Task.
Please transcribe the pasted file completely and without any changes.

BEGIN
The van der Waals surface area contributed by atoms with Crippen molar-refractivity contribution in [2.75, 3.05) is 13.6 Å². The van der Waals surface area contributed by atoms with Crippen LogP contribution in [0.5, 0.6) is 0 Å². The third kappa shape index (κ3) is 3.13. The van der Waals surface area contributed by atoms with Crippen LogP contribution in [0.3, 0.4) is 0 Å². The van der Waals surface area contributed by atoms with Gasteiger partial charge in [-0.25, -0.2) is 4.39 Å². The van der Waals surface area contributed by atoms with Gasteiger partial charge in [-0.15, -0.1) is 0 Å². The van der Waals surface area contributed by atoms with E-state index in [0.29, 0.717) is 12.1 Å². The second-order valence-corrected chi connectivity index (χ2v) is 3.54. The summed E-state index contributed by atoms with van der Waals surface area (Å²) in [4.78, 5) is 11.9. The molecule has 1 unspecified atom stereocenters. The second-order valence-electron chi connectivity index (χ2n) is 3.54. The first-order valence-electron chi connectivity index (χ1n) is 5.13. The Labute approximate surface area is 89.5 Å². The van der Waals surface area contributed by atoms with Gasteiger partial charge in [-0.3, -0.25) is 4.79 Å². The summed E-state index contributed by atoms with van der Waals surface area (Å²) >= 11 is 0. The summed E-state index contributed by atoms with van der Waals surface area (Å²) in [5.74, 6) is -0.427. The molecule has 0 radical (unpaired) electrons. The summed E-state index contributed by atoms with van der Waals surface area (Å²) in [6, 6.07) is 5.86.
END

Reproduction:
The van der Waals surface area contributed by atoms with Crippen molar-refractivity contribution in [2.75, 3.05) is 13.6 Å². The van der Waals surface area contributed by atoms with Crippen LogP contribution in [0.5, 0.6) is 0 Å². The third kappa shape index (κ3) is 3.13. The van der Waals surface area contributed by atoms with Crippen LogP contribution in [0.3, 0.4) is 0 Å². The van der Waals surface area contributed by atoms with Gasteiger partial charge in [-0.25, -0.2) is 4.39 Å². The van der Waals surface area contributed by atoms with Gasteiger partial charge in [-0.15, -0.1) is 0 Å². The van der Waals surface area contributed by atoms with E-state index in [0.29, 0.717) is 12.1 Å². The second-order valence-corrected chi connectivity index (χ2v) is 3.54. The summed E-state index contributed by atoms with van der Waals surface area (Å²) in [4.78, 5) is 11.9. The molecule has 1 unspecified atom stereocenters. The second-order valence-electron chi connectivity index (χ2n) is 3.54. The first-order valence-electron chi connectivity index (χ1n) is 5.13. The Labute approximate surface area is 89.5 Å². The van der Waals surface area contributed by atoms with Gasteiger partial charge in [-0.3, -0.25) is 4.79 Å². The summed E-state index contributed by atoms with van der Waals surface area (Å²) >= 11 is 0. The summed E-state index contributed by atoms with van der Waals surface area (Å²) in [5.74, 6) is -0.427. The molecule has 0 radical (unpaired) electrons. The summed E-state index contributed by atoms with van der Waals surface area (Å²) in [6, 6.07) is 5.86.